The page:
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2015-06-17 18:55:00



The days of mega infrastructure projects for the European energy sector are likely over, according to Vice President of the European Commission, in charge of the Energy Union, Maroš Šefčovič, who yesterday addressed members of the press in Hungary's Ministry of Foreign Affairs as part of his diplomatic road show to discuss the Energy Union with EU member states.

The Energy Union is a long-term energy and climate strategy that is to be approved by EU members this month.

In Budapest, Mr. Šefčovič reported that, in the wake of the cancellation of South Stream last December, all parties in Europe have been paying attention to statements from Russia, as a gas supplier, and Europe's stance on infrastructure has been altered.

He explained, "The new perspective from Brussels on energy security is not to expect some huge project to resolve all our problems, because we have our own experience with South Stream and Nabucco, but to go for a series of projects that we can manage, which will be in our hands."

Interconnectors, he said, will make the gas system of south-east Europe part of the overall system, make them much better linked and offer diversification of supplies. "So we can get gas from the west, east, north, from the south – making sure that those countries that are isolated or overly dependent on the dominant supplier – have access to at least three different sources of gas."

It is also crucial, he said, that energy be free-flowing among the EU member states.

Mr. Šefčovič said he appreciates the Hungarian approach to regional energy security and its responsible approach to building interconnectors.

Energy security is the hottest subject in Central & Eastern Europe, said Hungarian Foreign Minister Peter Szijjarto in his remarks to the press.

Central and Eastern Europe, he said, is still exposed in terms of energy supplies, and the vulnerabilities must be addressed. Hungary, he explained, was making efforts to connect the region's energy infrastructure, with special emphasis on natural gas infrastructure.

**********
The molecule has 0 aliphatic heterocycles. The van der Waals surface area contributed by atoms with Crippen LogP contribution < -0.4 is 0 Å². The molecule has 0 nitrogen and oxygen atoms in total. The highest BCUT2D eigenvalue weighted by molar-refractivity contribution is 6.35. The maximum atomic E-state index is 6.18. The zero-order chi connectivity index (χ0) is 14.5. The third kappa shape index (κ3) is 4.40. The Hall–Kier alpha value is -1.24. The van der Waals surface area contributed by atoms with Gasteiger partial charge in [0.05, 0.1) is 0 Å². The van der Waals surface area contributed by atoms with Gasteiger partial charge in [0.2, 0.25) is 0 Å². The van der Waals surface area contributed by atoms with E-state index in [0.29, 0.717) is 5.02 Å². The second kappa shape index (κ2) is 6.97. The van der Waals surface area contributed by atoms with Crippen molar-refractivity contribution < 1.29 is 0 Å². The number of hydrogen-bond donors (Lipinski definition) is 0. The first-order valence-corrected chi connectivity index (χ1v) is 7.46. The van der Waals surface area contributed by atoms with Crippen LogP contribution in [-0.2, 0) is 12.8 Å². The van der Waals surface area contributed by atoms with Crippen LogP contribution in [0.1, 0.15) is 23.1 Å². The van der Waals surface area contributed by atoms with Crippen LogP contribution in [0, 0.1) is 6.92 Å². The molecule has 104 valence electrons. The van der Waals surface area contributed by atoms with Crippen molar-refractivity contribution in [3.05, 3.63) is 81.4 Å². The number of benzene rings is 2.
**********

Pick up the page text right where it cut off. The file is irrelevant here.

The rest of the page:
It is the responsibility of the Hungarian government, said Minister Szijjarto, to secure supplies of energy to Hungarian residents and industry; he named a number of investments that had been made towards that, like interconnectors with Slovakia and Romania, but added that Croatia and Romania had not met their project deadlines.

"We also recognize that because of geopolitical and regional factors, we are faced with numerous serious challenges from the standpoint of energy security," he stated, mentioning the ongoing conflict in Ukraine, as well as Gazprom's intentions to discontinue use of the gas infrastructure traversing Ukraine as of 2019.

The Hungarian government, he explained, is tasked with spearheading a big, strategic gas pipeline in the region that connects Central Europe with Turkey. He commented, "Turkey will not only be a significant gas hub from geopolitical but also from regional aspects as well, so that's why a connection between Turkey and Central Europe makes for both diversification of routes as well as sources."

Minister Szijjarto mentioned that there are several potential pipeline plans, which he and Mr. Šefčovič had discussed. "We consider it a good thing that there are several alternatives," he said, "in order to enhance energy security."

He named the "Tesla" project, an agreement for which was signed between Hungary and others at the end of May.

Of his Energy Union road show, Mr. Šefčovič said: "We fully realize that the Energy Union cannot be built from Brussels; it has to be built in the member states: in our cities, our towns and our communities, and we need strong public support for this project."

For this reason, he explained that he is visiting member states to visit with government representatives, stakeholders, NGOs and citizens to hear about how they see project and what their priorities are in the context of the Energy Union.

In light of the recent declaration signed by the leadership of six international oil companies, who pledged to take greater progress on climate change if governments seek a global price for carbon emissions, Natural Gas Europe asked him about using gas as a tool for addressing climate change.

Mr. Šefčovič said he thinks the role of natural gas will be very important in the future energy mix as part of a very ambitious climate action agenda, taking into consideration CO2, energy efficiency and renewable energy production.




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